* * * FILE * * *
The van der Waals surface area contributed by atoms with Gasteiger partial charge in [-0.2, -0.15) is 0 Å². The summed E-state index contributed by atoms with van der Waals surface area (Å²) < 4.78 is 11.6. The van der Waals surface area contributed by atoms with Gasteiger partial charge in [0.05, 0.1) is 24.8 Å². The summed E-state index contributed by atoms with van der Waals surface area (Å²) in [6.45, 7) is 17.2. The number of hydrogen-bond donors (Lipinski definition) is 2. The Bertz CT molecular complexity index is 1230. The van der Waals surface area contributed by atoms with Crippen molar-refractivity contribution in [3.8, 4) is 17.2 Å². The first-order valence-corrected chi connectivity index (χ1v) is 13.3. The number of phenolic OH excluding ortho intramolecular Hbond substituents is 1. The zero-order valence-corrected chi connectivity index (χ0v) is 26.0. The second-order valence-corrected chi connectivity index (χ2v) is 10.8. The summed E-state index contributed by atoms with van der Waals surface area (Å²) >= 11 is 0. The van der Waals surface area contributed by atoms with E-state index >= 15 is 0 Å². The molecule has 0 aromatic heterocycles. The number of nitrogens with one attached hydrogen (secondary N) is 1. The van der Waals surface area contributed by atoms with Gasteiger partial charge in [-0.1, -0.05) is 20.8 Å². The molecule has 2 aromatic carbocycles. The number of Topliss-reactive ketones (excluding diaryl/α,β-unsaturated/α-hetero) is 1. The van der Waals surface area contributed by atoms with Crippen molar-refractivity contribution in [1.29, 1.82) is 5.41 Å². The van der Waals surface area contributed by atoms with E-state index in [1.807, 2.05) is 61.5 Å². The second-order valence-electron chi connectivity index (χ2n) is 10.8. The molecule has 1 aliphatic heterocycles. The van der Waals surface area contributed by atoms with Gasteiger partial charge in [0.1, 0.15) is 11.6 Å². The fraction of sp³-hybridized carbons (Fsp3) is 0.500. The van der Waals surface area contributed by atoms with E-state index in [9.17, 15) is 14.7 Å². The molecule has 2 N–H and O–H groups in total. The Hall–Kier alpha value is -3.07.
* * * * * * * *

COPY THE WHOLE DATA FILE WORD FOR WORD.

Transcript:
The van der Waals surface area contributed by atoms with Gasteiger partial charge in [-0.2, -0.15) is 0 Å². The summed E-state index contributed by atoms with van der Waals surface area (Å²) < 4.78 is 11.6. The van der Waals surface area contributed by atoms with Gasteiger partial charge in [0.05, 0.1) is 24.8 Å². The summed E-state index contributed by atoms with van der Waals surface area (Å²) in [6.45, 7) is 17.2. The number of hydrogen-bond donors (Lipinski definition) is 2. The Bertz CT molecular complexity index is 1230. The van der Waals surface area contributed by atoms with Crippen molar-refractivity contribution in [3.8, 4) is 17.2 Å². The first-order valence-corrected chi connectivity index (χ1v) is 13.3. The number of phenolic OH excluding ortho intramolecular Hbond substituents is 1. The zero-order valence-corrected chi connectivity index (χ0v) is 26.0. The second-order valence-corrected chi connectivity index (χ2v) is 10.8. The summed E-state index contributed by atoms with van der Waals surface area (Å²) >= 11 is 0. The van der Waals surface area contributed by atoms with E-state index >= 15 is 0 Å². The molecule has 0 aromatic heterocycles. The number of nitrogens with one attached hydrogen (secondary N) is 1. The van der Waals surface area contributed by atoms with Gasteiger partial charge in [-0.1, -0.05) is 20.8 Å². The molecule has 2 aromatic carbocycles. The number of Topliss-reactive ketones (excluding diaryl/α,β-unsaturated/α-hetero) is 1. The van der Waals surface area contributed by atoms with Crippen molar-refractivity contribution in [1.29, 1.82) is 5.41 Å². The van der Waals surface area contributed by atoms with E-state index in [1.807, 2.05) is 61.5 Å². The second-order valence-electron chi connectivity index (χ2n) is 10.8. The molecule has 1 aliphatic heterocycles. The van der Waals surface area contributed by atoms with Gasteiger partial charge in [0.1, 0.15) is 11.6 Å². The fraction of sp³-hybridized carbons (Fsp3) is 0.500. The van der Waals surface area contributed by atoms with E-state index in [9.17, 15) is 14.7 Å². The molecule has 2 N–H and O–H groups in total. The Hall–Kier alpha value is -3.07.